Vigilant hands-on care keeps Santa Catalina Island foxes alive.
Biologists Julie King (above left) and Rebekah Rudy check a Santa Catalina Island fox. Vaccines against disease are helping members of the species (below) survive.
A small, disgruntled fox stares out at us from the lap of biologist Julie King, who performs a health check, then lowers the animal to the ground. As soon as King loosens her grip, the fox sprints a few feet down the dirt road, then disappears into the tall golden grass of California’s Santa Catalina Island.
This little drama represents one of the greatest—and quickest—conservation success stories in the United States, one made possible by island isolation and human intervention. But it’s a convoluted tale in two parts.
Roughly the size of a hefty house cat, the island fox (Urocyon littoralis) is endemic to six of the eight Channel Islands off California’s coast, each with its own subspecies. In 2004, the U.S. Fish and Wildlife Service (FWS) listed four of those subspecies as endangered—on Santa Cruz, San Miguel, Santa Rosa and Santa Catalina—because of steep population declines. But the reasons for those declines, and the paths to recovery, vary dramatically and illustrate how human actions can have unintended consequences for wildlife, both positive and deadly.
On the northern Channel Islands of Santa Cruz, Santa Rosa and San Miguel, island foxes once coexisted with healthy populations of bald eagles, fish eaters that posed no threat to the canids. But in the 1950s, the pesticide DDT began to weaken the eagles’ egg shells, leading to a crash in the bald eagle population by the 1960s.
On the mainland just northeast of these three islands, Los Padres National Forest is prime habitat for golden eagles, which prey on small mammals. Once bald eagles weren’t around to defend their turf, goldens flew over and took up residence, finding the small island foxes easy prey.
After the 2004 listing, a campaign to trap and relocate golden eagles and reintroduce bald eagles led to a fox rebound. In 2016, after only 12 years, FWS delisted these three northern subspecies, marking the fastest mammal recovery on record. Today, more than 4,000 foxes range across these three northern isles.
But Santa Catalina Island foxes faced a different foe. Located farther south in the Channel Islands, Santa Catalina lies just west of Los Angeles—largely devoid of golden eagles but packed with people eager to visit and live on the lovely island offshore.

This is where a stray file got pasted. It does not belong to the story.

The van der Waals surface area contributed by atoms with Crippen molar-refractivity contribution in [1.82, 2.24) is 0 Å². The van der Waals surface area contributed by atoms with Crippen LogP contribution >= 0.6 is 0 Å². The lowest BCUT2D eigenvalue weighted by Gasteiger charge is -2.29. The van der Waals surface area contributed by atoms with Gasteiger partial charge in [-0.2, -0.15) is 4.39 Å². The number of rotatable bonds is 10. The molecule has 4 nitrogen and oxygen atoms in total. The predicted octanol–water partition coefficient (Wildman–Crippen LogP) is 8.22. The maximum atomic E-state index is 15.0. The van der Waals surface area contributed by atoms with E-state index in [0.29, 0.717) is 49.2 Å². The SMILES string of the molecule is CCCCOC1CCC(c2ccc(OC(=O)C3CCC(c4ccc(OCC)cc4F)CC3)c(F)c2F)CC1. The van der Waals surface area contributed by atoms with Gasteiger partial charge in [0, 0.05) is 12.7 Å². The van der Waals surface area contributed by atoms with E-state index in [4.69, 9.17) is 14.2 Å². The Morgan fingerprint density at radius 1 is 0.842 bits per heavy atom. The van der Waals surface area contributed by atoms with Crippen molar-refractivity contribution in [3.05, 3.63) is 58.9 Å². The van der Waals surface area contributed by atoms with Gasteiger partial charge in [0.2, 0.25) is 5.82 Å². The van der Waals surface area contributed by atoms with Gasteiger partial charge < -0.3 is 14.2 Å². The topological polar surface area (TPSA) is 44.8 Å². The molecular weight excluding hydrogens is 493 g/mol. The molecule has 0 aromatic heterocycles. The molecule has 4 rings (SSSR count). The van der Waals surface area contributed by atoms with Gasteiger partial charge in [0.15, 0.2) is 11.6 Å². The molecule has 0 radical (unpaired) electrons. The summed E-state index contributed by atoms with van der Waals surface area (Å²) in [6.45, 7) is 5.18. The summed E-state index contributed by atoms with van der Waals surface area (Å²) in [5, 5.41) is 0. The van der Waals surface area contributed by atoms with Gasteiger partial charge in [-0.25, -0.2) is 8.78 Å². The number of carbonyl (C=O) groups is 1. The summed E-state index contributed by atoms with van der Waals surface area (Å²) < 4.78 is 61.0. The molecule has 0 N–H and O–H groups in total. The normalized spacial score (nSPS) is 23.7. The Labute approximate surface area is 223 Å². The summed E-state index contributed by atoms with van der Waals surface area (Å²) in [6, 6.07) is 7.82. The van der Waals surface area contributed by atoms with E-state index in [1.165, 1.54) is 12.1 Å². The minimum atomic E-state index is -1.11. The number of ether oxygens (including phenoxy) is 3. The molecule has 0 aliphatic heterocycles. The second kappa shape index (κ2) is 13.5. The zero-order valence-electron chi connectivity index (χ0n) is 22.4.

In 1999, a stowaway raccoon from the mainland arrived on Catalina by boat, carrying a strain of canine distemper. An island fox contracted the virus, possibly through contact with raccoon scat, and the disease quickly spread like the proverbial plague, killing more than 90 percent of the island’s foxes within only a year.
With only about 100 holdouts remaining, the Santa Catalina Island fox faced a dire situation—and triggered a remarkable recovery effort that continues to this day.
After the 2004 listing, biologists with the Catalina Island Conservancy, a long-established land trust, trapped nearly all the island’s remaining foxes and began a captive breeding program to save the subspecies from extinction. Captive-bred foxes, vaccinated against disease and released to the wild, brought the population up to about 300 animals within a few years. Today, some 2,000 foxes roam Santa Catalina Island.
But the subspecies remains listed. “In order to delist, the cause of listing has to be ameliorated,” says King. Unfortunately, the threat of disease persists—both from canine distemper and from rabies spread by pet dogs and other wildlife, highlighting the risk to a species exposed to any nonnative species with new pathogens.
To battle this threat, the conservancy team still traps and vaccinates as many as 300 Santa Catalina Island foxes every year. In addition, they put radio collars on 50 unvaccinated foxes and track them weekly to watch for signs of mortality, which might signal a new disease outbreak that could be proactively addressed.
These steps have been crucial, but dealing with human nature is equally vital if the Santa Catalina Island fox is to survive. “Now there are so many foxes, we are faced with addressing the human dimensions of living with wildlife,” says King.
Bold and food-driven, the foxes often raid campsites and trash cans, causing human conflict. Some die from rodenticides. Pet dogs kill up to five foxes a year. And road strikes are the leading cause of death, with 24 roadkill deaths in 2018 alone.
To minimize such risks and teach people about fox conservation, the Conservancy has installed new signage and wildlife-proof trash cans, warns boaters about wildlife stowaways and encourages people to leash their dogs. Many residents applaud such efforts. Says conservancy biologist Emily Hamblen, “It’s pretty much private donations and support from the Conservancy that ensure these animals continue to survive.”
Meet five species that felt the impacts of climate change-fueled disasters in the United States this past year.Read the Story
President and CEO Collin O’Mara reveals in a TEDx Talk why it is essential to connect our children and future generations with wildlife and the outdoors—and how doing so is good for our health, economy, and environment.Watch Now
What's on deck with the National Wildlife Federation? Check out our scheduled events—we just might be coming to a city near you!See Events
Place your order today for the themed box that delivers everything you need to create family memories while discovering nature and wildlife.Learn More
More than one-third of U.S. fish and wildlife species are at risk of extinction in the coming decades. We're on the ground in seven regions across the country, collaborating with 52 state and territory affiliates to reverse the crisis and ensure wildlife thrive.